by Mel Glenn (Brooklyn, NY)
My father escaped the Holocaust,
but suffered for it, and when, as a kid,
I pointed out he never actually
spent time in Auschwitz or Dachau,
he stared at me, “Same thing,” he said.
“You’ll see,” he added. When I pressed
him further, he said only one word: “Family.”
I didn’t see, the Holocaust becoming
just one more historical fact.
I began my own very secular career.
Then I saw a picture at a lecture
given by a famous art historian.
Thumbprints of dirt, blood, ink,
mounted upon rows of stripes
in different colors, an abstract
suddenly becoming very real—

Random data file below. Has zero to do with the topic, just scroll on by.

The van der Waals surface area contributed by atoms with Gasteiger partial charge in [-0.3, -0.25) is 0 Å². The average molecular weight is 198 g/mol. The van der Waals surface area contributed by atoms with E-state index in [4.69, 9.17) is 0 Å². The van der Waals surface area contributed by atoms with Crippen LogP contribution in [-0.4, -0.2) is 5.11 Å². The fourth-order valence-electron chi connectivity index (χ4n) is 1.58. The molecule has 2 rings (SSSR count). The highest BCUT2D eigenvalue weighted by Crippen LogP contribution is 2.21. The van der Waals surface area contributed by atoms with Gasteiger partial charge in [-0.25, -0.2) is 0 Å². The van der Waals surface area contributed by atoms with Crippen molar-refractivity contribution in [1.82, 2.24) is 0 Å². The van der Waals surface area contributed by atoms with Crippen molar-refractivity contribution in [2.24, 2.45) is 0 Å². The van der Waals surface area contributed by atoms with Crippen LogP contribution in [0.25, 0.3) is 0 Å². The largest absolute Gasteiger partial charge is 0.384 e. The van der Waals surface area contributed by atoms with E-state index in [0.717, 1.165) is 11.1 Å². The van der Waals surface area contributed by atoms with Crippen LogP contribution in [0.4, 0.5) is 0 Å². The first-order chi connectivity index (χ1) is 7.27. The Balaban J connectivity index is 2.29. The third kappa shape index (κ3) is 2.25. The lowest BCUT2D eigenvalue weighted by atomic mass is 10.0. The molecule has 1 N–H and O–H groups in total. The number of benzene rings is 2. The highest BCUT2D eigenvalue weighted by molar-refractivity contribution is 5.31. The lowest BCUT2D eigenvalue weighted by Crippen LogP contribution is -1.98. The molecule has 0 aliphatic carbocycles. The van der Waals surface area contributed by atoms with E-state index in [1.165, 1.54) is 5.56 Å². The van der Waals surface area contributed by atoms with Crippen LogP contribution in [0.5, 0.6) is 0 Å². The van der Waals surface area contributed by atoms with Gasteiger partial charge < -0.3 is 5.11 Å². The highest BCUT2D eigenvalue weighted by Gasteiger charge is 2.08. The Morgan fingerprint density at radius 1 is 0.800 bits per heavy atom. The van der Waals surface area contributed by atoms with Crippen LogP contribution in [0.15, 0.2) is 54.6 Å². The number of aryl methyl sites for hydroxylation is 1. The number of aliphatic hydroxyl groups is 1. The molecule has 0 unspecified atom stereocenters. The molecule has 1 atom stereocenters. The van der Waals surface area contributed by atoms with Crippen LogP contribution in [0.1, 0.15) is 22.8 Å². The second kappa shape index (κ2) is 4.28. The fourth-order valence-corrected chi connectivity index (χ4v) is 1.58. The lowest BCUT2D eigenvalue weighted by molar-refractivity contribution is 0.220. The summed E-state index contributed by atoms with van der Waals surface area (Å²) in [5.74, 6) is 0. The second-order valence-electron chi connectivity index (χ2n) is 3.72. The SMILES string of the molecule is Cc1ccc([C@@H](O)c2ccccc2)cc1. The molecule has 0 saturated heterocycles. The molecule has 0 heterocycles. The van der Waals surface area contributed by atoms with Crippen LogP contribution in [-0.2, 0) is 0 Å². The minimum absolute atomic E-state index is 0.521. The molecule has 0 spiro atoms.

a line of prisoners awaiting the
morning roll call in the freezing cold.
I looked closer at the thumbprints
and could see my father’s face.
“I am here, remember me, never forget.”
A generation later I am still safe, still free,
but the picture still haunts me.
“I escaped,” I said to the thumbprints.
“Oh, no, you didn’t,” I heard my father say.
And finally I understood his words.
Mel Glenn, the author of twelve books for young adults, is working on a poetry book about the pandemic tentatively titled Pandemic, Poetry, and People. He has lived nearly all his life in Brooklyn, NY, where he taught English at A. Lincoln High School for thirty-one years. You can find his most recent poems in the YA anthology, This Family Is Driving Me Crazy, edited by M. Jerry Weiss. If you’d like to learn more about his work, visit: http://www.melglenn.com/